When talking about the value of manure, costs are reported in terms of dollars. While reporting in terms of dollars is usually helpful, it is not the only metric for discussing costs. Any resource that is required to accomplish a task can be considered a cost. With this in mind, this page will discuss the cost of manure distribution in terms of dollars and time. The limiting resource, dollar cost or hours required, determines how manure is distributed. Hours could be converted to dollars but that would possibly obscure the management of these costs.
Factors Influencing Cost of Manure Management
The three major activities that influence the cost of manure management are loading, transporting and land applying. Each activity can require its own specialized equipment and can constrain the use of the manure. For example, except for an external manure storage structure, loading is best done when animals are not present and thus limited to those time periods. Transportation can be time consuming depending on the distance traveled and the amount of water hauled in the manure. Land applying requires proper soil and plant conditions and specialized equipment.
Livestock manure is either liquid, slurry or solid. Different types of manure will have different impacts on the cost of distribution. For example, solid manure can usually be hauled farther for less money because less water is being transported. Liquid manure, because of its high water content, can’t be transported as far but low cost irrigation systems can be used to distribute it relatively inexpensively. This page will address each manure type separately. Because the dollar cost of managing manure is so dependent on location, type of livestock, form of manure, availability of land, etc. No dollar estimate will be given in this page. The quickest way to get a cost estimate would be to contact a custom manure hauler and ask the price charged for different services.
The table below summarizes the relative costs of manure application and distribution. When reading it, compare the costs within a column, rather than within a row. In other words, use it to compare the cost of loading, transportation, or land application for each type of manure. The more dollar signs ($) a manure type has, the more expensive it is relative to the other types of manure. Click on a type of manure in this table to be taken to a description of why different manures will have different costs.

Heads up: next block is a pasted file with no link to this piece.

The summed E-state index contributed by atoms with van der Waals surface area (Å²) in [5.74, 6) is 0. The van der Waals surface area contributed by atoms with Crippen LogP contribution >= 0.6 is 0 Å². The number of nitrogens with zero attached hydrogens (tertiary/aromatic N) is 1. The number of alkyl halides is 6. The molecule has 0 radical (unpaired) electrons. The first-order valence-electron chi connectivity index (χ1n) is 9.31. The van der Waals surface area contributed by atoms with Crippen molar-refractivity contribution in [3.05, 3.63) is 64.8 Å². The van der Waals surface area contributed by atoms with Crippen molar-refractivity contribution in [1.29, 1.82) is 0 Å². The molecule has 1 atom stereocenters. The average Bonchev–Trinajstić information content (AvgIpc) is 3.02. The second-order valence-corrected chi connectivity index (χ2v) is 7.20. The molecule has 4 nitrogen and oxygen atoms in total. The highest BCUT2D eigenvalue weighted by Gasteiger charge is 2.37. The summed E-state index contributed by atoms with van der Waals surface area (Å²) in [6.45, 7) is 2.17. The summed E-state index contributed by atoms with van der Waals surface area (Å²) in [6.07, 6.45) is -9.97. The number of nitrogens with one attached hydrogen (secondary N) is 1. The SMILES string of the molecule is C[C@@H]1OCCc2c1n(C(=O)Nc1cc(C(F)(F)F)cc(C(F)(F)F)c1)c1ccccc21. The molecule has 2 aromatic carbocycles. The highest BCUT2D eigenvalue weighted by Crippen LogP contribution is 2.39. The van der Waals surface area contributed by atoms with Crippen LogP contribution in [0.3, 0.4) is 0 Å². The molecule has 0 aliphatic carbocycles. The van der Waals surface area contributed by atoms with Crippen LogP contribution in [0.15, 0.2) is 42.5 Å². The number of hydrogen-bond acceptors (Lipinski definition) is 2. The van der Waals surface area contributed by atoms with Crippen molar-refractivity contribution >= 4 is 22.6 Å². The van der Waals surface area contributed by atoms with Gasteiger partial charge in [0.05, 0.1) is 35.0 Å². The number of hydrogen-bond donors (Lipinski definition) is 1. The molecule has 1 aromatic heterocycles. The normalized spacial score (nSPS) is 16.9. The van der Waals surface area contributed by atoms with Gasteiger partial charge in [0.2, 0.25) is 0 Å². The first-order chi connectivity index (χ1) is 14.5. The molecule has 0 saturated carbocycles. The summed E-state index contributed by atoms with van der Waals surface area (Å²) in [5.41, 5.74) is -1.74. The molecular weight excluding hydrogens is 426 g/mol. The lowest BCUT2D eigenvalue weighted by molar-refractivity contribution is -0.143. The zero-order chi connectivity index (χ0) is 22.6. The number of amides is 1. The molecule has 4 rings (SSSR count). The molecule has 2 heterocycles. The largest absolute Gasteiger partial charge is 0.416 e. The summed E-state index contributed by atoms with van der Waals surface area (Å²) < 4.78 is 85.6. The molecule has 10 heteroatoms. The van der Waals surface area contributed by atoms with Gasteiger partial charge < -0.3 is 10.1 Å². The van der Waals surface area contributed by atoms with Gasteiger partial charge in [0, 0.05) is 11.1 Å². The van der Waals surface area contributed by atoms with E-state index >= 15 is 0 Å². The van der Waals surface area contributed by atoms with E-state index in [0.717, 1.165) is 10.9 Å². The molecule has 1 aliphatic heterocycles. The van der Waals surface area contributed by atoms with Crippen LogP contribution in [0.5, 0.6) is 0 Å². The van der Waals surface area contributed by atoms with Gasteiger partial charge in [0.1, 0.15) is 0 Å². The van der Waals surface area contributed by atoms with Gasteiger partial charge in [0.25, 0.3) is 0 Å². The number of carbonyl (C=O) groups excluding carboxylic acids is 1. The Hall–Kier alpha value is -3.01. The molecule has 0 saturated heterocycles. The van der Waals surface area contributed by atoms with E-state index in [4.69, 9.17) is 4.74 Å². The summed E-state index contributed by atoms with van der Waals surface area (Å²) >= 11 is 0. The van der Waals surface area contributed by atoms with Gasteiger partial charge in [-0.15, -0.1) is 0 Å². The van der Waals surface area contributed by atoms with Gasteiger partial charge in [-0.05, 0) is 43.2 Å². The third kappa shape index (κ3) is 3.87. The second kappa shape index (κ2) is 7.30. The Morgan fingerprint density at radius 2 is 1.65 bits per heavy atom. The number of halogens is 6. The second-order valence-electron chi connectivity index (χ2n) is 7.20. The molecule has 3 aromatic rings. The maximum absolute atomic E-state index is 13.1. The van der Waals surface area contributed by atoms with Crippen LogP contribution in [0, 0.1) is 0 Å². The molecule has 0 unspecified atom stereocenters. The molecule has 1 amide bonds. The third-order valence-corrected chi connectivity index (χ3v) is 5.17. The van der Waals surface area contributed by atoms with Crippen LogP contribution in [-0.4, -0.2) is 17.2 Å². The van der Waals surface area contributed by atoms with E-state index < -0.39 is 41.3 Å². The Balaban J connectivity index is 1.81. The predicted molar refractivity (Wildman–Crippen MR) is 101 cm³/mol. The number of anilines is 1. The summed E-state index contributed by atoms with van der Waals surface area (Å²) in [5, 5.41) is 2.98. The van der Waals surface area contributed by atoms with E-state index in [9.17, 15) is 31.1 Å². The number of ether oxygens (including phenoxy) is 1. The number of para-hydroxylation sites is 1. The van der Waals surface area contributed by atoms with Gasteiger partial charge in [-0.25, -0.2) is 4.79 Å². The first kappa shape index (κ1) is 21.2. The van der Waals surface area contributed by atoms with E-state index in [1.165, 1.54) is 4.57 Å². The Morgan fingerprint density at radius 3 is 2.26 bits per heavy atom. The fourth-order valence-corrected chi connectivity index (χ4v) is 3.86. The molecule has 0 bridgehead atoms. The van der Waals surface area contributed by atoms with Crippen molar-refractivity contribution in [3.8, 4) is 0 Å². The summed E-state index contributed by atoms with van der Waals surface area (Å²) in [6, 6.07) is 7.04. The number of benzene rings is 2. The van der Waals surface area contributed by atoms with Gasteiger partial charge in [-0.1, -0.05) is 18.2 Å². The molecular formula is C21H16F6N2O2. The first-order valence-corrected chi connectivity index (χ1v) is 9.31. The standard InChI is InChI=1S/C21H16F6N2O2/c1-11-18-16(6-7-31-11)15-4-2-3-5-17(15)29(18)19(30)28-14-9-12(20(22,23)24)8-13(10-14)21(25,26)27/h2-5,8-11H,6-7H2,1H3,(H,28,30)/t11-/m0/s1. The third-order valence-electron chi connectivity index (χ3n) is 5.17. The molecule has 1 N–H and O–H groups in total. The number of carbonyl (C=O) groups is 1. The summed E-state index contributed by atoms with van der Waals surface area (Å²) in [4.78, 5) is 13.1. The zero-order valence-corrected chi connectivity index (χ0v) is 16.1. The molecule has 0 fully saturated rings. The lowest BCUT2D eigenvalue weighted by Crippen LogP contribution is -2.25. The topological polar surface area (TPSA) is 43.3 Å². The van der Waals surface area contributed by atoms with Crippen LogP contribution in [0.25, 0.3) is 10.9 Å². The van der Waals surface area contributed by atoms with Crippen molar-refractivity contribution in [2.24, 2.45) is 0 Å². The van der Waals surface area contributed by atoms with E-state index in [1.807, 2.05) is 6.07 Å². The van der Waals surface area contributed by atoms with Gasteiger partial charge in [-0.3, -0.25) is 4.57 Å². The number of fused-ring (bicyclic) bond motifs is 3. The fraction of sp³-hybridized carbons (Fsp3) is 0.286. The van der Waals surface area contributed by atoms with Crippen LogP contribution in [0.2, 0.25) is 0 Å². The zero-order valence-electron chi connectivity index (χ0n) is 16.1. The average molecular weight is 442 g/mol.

|Manure Type||Loading||Transportation||Land Application|
Because much of the equipment used in manure application is unique to manure application, many livestock producers choose to not own the equipment but rather hire custom operators to handle their manure. Custom operators can lower the cost of manure management, relative to owner operated equipment, by spreading the cost of expensive equipment over more units. Many custom operators can also apply the manure more quickly due to experience and because they have larger equipment or multiple pieces of equipment. Because they work for many livestock producers, they may not be able to apply an individual’s manure at opportune times. This uncertainty of when the manure will be applied is a cost that needs to be taken into account. Contracting Certified Manure Haulers contains instructions for comparing custom hauling with producer hauling of manure.
Livestock manures are an excellent source of organic nutrients. However, they are generally more expensive to transport and land apply than more concentrated commercial fertilizers. The cost of manure transport and distribution are critical to understand and manage in order to derive maximum value from manure. A research project completed in the late 1990’s includes this information. The actual costs presented may no longer be relevant but the conclusions are still valid.
A spreadsheet to estimate the cost of hauling various types of manure can be obtained at University of Missouri.
Related Web Pages
- Costs of Solid Manure Application and Transport
- Costs of Slurry Manure Application and Transport
- Costs of Liquid Manure Application and Transport
Authors: Ray Massey, University of Missouri and Josh B. Payne, Oklahoma State University